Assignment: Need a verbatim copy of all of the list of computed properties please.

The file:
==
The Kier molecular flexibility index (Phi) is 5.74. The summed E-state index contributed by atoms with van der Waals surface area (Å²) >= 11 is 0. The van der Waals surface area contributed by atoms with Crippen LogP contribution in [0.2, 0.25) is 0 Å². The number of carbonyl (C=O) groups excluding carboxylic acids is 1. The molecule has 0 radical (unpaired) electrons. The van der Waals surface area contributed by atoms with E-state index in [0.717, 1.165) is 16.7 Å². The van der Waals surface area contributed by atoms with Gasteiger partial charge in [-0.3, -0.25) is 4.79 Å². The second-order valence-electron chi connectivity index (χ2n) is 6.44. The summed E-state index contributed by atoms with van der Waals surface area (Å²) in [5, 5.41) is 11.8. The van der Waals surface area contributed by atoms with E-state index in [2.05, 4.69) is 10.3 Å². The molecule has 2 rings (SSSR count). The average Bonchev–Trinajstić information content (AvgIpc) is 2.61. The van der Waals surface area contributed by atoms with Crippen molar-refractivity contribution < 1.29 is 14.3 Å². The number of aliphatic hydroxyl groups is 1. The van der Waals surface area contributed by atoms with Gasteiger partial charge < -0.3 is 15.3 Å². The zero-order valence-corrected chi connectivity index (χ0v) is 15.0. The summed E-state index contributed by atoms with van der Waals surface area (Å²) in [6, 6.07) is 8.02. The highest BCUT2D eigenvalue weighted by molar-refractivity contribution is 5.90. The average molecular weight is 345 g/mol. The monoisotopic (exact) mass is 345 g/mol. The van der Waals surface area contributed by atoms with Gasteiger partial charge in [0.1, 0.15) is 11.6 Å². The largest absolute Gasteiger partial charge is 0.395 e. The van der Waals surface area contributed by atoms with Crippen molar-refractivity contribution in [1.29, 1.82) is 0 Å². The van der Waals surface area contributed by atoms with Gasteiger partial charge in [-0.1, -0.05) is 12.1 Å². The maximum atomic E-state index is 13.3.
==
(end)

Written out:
The Kier molecular flexibility index (Phi) is 5.74. The summed E-state index contributed by atoms with van der Waals surface area (Å²) >= 11 is 0. The van der Waals surface area contributed by atoms with Crippen LogP contribution in [0.2, 0.25) is 0 Å². The number of carbonyl (C=O) groups excluding carboxylic acids is 1. The molecule has 0 radical (unpaired) electrons. The van der Waals surface area contributed by atoms with E-state index in [0.717, 1.165) is 16.7 Å². The van der Waals surface area contributed by atoms with Gasteiger partial charge in [-0.3, -0.25) is 4.79 Å². The second-order valence-electron chi connectivity index (χ2n) is 6.44. The summed E-state index contributed by atoms with van der Waals surface area (Å²) in [5, 5.41) is 11.8. The van der Waals surface area contributed by atoms with E-state index in [2.05, 4.69) is 10.3 Å². The molecule has 2 rings (SSSR count). The average Bonchev–Trinajstić information content (AvgIpc) is 2.61. The van der Waals surface area contributed by atoms with Crippen molar-refractivity contribution < 1.29 is 14.3 Å². The number of aliphatic hydroxyl groups is 1. The van der Waals surface area contributed by atoms with Gasteiger partial charge < -0.3 is 15.3 Å². The zero-order valence-corrected chi connectivity index (χ0v) is 15.0. The summed E-state index contributed by atoms with van der Waals surface area (Å²) in [6, 6.07) is 8.02. The highest BCUT2D eigenvalue weighted by molar-refractivity contribution is 5.90. The average molecular weight is 345 g/mol. The monoisotopic (exact) mass is 345 g/mol. The van der Waals surface area contributed by atoms with Gasteiger partial charge in [0.1, 0.15) is 11.6 Å². The largest absolute Gasteiger partial charge is 0.395 e. The van der Waals surface area contributed by atoms with Crippen molar-refractivity contribution in [1.29, 1.82) is 0 Å². The van der Waals surface area contributed by atoms with Gasteiger partial charge in [-0.1, -0.05) is 12.1 Å². The maximum atomic E-state index is 13.3.